This move came after it was learned that three Covid-19 cases linked to a celebrity DJ’s birthday party had concealed their timelines from authorities.
The party held by DJ Matoom, aka Techin Ploypetch, on January 9 has been dubbed a super-spreader event after it spawned two dozen infections.
DDC director-general Dr Opas Karnkawinpong said concealing timelines may be considered an offence under Article 55 of the 2015 Communicable Diseases Act and Article 137 of the Criminal Code.
Article 55 of the Communicable Diseases Act states that a person who obstructs or refuses to assist a communicable disease control officer shall be liable to a fine of up to Bt20,000.
Meanwhile, Article 137 of the Criminal Code says a person who provides false information to officials and is likely to cause injury to a person or the public will face up to six months in prison and/or a fine not exceeding Bt10,000.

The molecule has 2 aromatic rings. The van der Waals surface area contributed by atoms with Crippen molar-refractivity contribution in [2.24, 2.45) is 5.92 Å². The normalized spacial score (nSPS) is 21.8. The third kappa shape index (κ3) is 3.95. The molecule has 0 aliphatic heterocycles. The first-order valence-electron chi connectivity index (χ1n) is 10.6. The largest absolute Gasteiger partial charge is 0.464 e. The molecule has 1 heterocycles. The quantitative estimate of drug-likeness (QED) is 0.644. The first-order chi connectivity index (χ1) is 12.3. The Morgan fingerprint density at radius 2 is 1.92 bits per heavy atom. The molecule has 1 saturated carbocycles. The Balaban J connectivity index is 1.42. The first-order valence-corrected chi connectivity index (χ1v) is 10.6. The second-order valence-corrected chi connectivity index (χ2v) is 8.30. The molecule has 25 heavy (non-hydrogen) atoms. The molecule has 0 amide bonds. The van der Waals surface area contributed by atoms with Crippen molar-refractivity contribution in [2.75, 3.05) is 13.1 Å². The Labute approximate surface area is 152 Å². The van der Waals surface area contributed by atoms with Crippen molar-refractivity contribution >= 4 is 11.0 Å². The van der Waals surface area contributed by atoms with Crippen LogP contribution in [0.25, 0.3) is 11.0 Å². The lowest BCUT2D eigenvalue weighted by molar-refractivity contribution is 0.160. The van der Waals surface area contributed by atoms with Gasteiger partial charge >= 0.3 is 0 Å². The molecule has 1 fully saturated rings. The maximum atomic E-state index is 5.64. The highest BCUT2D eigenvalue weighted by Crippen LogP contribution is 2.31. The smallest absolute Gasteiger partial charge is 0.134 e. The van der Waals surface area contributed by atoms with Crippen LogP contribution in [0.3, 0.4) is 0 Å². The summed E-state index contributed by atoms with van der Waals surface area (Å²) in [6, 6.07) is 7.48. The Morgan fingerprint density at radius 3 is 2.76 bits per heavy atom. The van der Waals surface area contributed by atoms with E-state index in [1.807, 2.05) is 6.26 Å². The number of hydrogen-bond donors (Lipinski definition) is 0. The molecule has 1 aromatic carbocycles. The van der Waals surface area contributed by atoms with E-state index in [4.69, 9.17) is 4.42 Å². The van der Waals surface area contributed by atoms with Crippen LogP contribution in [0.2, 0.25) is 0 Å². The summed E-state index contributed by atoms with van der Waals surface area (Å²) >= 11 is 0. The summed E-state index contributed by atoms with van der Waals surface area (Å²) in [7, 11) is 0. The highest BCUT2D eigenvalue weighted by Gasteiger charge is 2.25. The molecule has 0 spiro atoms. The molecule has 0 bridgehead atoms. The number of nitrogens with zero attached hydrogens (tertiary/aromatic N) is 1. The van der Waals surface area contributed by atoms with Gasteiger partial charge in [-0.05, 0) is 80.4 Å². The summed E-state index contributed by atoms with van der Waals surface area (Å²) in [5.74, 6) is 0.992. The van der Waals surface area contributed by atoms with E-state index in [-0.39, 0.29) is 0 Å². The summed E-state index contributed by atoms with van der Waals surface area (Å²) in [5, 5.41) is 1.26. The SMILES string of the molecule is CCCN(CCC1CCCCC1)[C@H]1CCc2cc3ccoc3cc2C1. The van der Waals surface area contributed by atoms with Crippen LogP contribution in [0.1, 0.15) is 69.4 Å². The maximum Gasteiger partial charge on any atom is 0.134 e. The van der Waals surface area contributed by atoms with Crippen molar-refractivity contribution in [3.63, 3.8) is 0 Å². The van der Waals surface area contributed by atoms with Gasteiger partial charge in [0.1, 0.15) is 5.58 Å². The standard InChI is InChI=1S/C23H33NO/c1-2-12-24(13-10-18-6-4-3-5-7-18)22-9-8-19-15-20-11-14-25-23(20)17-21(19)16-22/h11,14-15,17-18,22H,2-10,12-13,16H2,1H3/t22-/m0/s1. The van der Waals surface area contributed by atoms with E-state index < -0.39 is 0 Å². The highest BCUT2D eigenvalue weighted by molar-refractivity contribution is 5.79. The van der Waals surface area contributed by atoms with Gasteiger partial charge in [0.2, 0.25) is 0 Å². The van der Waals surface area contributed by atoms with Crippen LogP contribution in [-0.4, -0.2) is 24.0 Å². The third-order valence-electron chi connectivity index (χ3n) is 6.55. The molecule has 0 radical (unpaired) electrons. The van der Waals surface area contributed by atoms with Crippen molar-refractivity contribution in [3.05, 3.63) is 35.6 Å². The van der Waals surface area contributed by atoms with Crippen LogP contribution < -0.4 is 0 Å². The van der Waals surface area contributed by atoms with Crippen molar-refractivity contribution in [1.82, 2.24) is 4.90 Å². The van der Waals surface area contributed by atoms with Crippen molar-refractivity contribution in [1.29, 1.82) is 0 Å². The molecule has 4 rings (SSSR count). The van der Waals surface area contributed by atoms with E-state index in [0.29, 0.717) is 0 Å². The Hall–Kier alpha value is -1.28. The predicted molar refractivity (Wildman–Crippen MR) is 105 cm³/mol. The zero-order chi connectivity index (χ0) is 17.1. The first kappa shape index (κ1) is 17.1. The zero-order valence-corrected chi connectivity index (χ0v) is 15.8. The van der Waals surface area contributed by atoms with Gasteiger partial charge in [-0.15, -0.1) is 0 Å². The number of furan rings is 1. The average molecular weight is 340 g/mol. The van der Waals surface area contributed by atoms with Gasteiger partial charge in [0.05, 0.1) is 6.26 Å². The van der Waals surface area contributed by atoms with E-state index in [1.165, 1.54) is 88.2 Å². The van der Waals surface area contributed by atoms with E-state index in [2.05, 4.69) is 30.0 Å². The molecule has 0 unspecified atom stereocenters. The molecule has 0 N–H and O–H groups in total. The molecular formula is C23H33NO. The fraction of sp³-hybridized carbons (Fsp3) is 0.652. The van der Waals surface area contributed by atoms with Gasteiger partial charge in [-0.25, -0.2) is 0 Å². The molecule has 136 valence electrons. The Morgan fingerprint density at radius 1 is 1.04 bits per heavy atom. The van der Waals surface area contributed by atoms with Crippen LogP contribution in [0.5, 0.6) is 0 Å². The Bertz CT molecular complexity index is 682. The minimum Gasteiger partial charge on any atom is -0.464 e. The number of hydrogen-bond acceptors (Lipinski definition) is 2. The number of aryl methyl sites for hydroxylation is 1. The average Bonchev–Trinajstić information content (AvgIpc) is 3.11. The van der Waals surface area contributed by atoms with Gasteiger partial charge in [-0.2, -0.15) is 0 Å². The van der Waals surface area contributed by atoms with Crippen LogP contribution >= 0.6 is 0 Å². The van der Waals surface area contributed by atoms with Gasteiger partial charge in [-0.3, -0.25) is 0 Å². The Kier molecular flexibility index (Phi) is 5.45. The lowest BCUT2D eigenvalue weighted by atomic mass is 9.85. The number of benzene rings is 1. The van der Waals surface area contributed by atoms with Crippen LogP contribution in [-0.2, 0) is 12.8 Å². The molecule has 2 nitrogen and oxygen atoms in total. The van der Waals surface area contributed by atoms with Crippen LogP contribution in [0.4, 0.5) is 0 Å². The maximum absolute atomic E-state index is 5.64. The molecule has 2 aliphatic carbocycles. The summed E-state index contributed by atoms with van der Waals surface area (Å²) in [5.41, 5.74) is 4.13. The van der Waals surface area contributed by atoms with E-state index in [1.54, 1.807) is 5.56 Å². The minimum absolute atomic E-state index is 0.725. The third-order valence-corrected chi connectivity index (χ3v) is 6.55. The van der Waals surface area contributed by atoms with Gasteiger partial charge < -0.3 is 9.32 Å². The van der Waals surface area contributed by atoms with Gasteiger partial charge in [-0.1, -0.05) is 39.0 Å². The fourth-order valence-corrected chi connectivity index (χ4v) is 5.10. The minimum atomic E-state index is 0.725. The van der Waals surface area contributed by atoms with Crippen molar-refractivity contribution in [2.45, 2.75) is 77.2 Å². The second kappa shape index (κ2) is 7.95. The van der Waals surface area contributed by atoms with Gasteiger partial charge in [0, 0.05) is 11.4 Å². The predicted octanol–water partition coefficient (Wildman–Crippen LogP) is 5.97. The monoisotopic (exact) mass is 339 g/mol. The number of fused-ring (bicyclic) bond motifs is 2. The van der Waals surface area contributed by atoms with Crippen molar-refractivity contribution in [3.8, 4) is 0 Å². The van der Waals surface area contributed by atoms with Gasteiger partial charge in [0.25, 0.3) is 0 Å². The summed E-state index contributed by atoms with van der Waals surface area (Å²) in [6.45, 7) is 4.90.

Dr Opas added that holding parties can be considered a violation of Article 9 of the 2005 Emergency Decree on Public Administration in Emergency Situations which refrains people from holding or attending activities where an infection may be spread. Those in violation will face two years in prison and/or up to Bt40,000 in fines or both.
Dr Opas has called on people not to conceal their information as it may result in the virus spreading further.
"Also, everyone should strictly adhere to preventive measures such as wearing a mask, maintaining distance, washing hands regularly and checking in via the ThaiChana or MorChana smartphone apps,” he added.
Published : January 28, 2021
By : The Nation